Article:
Lucy isn’t begging Ricky’s permission to be in his show anymore — she is the show, honey!
Lucille Ball, the dearly departed doyenne of American sitcom television, who died in 1989 at age 77, is bouncing onto the audio streaming scene this week with a revealing new SiriusXM comedy show, “Let’s Talk to Lucy.”
“Ancient tapes” from the “I Love Lucy” icon’s short-lived 1960s CBS Radio show feature newly resurrected rare — and raw — interviews between the revered redhead and old Hollywood legends like Frank Sinatra, Barbra Streisand, Dean Martin, Bing Crosby, Carol Burnett and Bob Hope, to name just a few.
“It’s a treasure trove of personal information from some of the greatest talents of American entertainment,” said Lucie Arnaz, 70, Ball’s daughter with her late television and real-life husband, Desi Arnaz — who died in 1986 of lung cancer at 69.
The recordings — unheard for more than 50 years — originally aired on the CBS radio network between 1964 and 1965. They have remained archived in the family’s private collection for decades.
“My family and I can’t wait to share them with the rest of the planet,” Arnaz added.
The limited three-week series is set to debut Thursday and will air on SXM Channel 104, as well as on Pandora and Stitcher.
Using her own portable recording device, Ball would chronicle meaningful conversations with the legends during the cracks in her own full schedule — which included starring in a multitude of TV shows and movies, raising her two children (Lucie and her brother, Desi Arnaz Jr., 68) and serving as the chief executive of independent television company Desilu Productions.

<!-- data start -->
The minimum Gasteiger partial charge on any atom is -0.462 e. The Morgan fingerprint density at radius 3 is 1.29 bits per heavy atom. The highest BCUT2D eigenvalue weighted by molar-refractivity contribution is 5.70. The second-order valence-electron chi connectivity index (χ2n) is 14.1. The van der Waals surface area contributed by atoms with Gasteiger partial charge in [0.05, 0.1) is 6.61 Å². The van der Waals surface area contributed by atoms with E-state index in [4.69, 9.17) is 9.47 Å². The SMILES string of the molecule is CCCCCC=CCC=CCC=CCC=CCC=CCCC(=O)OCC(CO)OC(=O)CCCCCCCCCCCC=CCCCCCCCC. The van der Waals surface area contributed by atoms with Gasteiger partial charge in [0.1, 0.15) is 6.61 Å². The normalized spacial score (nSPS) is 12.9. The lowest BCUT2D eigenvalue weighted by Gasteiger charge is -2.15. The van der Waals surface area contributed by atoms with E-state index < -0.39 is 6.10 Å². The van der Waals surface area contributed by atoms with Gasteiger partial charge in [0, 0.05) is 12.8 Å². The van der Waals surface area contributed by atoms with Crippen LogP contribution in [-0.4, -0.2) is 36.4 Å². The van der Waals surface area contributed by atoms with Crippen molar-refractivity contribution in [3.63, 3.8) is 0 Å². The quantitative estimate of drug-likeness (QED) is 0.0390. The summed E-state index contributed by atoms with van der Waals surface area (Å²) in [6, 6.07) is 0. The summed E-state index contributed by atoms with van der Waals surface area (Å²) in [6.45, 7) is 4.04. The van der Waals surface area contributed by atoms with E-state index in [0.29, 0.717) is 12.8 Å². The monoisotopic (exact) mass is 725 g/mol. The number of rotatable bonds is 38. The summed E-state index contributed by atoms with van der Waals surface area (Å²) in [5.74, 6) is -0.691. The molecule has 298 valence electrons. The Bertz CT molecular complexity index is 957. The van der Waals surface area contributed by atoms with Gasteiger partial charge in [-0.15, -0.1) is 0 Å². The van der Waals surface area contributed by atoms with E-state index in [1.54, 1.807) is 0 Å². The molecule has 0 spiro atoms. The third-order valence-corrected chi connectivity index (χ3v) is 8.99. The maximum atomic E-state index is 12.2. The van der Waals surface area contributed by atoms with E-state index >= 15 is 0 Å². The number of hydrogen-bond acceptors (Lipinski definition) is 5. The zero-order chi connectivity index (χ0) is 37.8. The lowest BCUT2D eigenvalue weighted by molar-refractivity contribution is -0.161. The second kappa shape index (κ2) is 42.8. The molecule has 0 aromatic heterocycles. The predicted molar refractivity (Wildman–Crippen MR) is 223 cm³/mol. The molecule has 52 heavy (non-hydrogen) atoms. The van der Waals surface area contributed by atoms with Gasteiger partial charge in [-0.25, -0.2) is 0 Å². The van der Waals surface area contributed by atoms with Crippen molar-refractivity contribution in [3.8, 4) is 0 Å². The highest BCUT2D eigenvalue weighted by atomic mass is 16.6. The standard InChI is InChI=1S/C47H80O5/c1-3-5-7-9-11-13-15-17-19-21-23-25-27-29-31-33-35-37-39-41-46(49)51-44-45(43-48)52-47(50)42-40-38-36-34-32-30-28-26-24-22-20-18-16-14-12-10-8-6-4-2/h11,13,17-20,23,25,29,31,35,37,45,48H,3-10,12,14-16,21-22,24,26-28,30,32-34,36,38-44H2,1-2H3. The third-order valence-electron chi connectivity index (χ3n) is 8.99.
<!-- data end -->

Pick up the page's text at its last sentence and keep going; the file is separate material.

“Although I have been care-taking these ancient tapes for over 30 years, I had never really listened to them all,” the five-time Emmy winner’s daughter explained. “I had no idea how many remarkable people Mom had talked to on these radio shows.”
Ball’s SiriusXM series will also feature special tributes to the celebrated comedian from famous fans, such as Ron Howard, 67, Amy Poehler, 49, and Tiffany Haddish, 41.
The laudable A-listers will even answer some of the original questions asked by Ball during her radio hostess run.
“Few stars reach a level of worldwide fame that they need only be known by one name. Lucy is one such star,” said Jack Vaughn, SiriusXM’s senior VP of Comedy Programming. “Always a trailblazer, Lucy can arguably add ‘one of America’s first podcasters to her vast repertoire. Hearing her conversations with some of the world’s biggest names, full of her signature wit, charm, and intelligence, is truly a surreal experience, and I can’t wait for listeners to tune in.”
Meanwhile, “Let’s Talk to Lucy” is the latest modern nod to the Vitameatavegamin-guzzling jokester of the 1950s.
Poehler is directing a documentary centered around Ball and Arnaz’s “complicated and loving” relationship for Howard’s Imagine Entertainment production company.
And a forthcoming biographical film, “Being the Ricardos”— starring Nicole Kidman, 54, and Javier Bardem, 52 — is also poised to give “I Love Lucy” fans a behind-the-scenes look into the soured love of TV’s favorite sweethearts.
Both films are being made with the cooperation of Ball’s estate.